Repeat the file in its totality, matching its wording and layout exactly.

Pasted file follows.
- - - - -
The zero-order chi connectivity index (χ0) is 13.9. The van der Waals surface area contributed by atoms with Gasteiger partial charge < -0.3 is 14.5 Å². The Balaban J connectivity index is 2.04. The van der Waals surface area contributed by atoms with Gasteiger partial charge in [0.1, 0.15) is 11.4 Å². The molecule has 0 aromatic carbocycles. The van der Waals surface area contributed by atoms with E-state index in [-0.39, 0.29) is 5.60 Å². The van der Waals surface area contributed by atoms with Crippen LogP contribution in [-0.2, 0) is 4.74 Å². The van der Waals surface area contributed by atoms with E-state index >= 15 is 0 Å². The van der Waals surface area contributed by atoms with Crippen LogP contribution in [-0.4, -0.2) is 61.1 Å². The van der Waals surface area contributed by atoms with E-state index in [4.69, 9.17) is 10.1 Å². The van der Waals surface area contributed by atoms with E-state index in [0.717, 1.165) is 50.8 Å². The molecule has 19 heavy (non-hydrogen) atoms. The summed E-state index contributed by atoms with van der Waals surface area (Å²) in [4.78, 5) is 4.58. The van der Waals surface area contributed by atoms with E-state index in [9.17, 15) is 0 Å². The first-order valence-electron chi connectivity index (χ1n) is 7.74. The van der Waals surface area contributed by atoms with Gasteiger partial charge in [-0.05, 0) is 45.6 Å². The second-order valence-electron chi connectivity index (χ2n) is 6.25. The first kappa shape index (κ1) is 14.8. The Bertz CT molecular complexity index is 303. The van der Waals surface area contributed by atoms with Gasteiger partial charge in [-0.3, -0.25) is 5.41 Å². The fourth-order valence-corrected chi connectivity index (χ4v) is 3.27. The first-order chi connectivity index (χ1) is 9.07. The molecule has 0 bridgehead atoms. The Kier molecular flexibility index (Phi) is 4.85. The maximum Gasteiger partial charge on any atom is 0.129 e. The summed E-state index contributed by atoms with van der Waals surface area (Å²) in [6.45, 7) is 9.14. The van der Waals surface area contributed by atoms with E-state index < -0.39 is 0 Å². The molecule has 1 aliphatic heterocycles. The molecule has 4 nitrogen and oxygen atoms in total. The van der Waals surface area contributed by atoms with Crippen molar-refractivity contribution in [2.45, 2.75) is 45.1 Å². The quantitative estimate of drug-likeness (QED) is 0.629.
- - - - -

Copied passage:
The zero-order chi connectivity index (χ0) is 13.9. The van der Waals surface area contributed by atoms with Gasteiger partial charge < -0.3 is 14.5 Å². The Balaban J connectivity index is 2.04. The van der Waals surface area contributed by atoms with Gasteiger partial charge in [0.1, 0.15) is 11.4 Å². The molecule has 0 aromatic carbocycles. The van der Waals surface area contributed by atoms with E-state index in [-0.39, 0.29) is 5.60 Å². The van der Waals surface area contributed by atoms with Crippen LogP contribution in [-0.2, 0) is 4.74 Å². The van der Waals surface area contributed by atoms with E-state index >= 15 is 0 Å². The van der Waals surface area contributed by atoms with Crippen LogP contribution in [-0.4, -0.2) is 61.1 Å². The van der Waals surface area contributed by atoms with E-state index in [4.69, 9.17) is 10.1 Å². The van der Waals surface area contributed by atoms with E-state index in [0.717, 1.165) is 50.8 Å². The molecule has 19 heavy (non-hydrogen) atoms. The summed E-state index contributed by atoms with van der Waals surface area (Å²) in [4.78, 5) is 4.58. The van der Waals surface area contributed by atoms with E-state index in [9.17, 15) is 0 Å². The first-order valence-electron chi connectivity index (χ1n) is 7.74. The van der Waals surface area contributed by atoms with Gasteiger partial charge in [-0.05, 0) is 45.6 Å². The second-order valence-electron chi connectivity index (χ2n) is 6.25. The first kappa shape index (κ1) is 14.8. The Bertz CT molecular complexity index is 303. The van der Waals surface area contributed by atoms with Gasteiger partial charge in [-0.3, -0.25) is 5.41 Å². The fourth-order valence-corrected chi connectivity index (χ4v) is 3.27. The first-order chi connectivity index (χ1) is 9.07. The molecule has 0 bridgehead atoms. The Kier molecular flexibility index (Phi) is 4.85. The maximum Gasteiger partial charge on any atom is 0.129 e. The summed E-state index contributed by atoms with van der Waals surface area (Å²) in [6.45, 7) is 9.14. The van der Waals surface area contributed by atoms with E-state index < -0.39 is 0 Å². The molecule has 1 aliphatic heterocycles. The molecule has 4 nitrogen and oxygen atoms in total. The van der Waals surface area contributed by atoms with Crippen molar-refractivity contribution in [2.45, 2.75) is 45.1 Å². The quantitative estimate of drug-likeness (QED) is 0.629.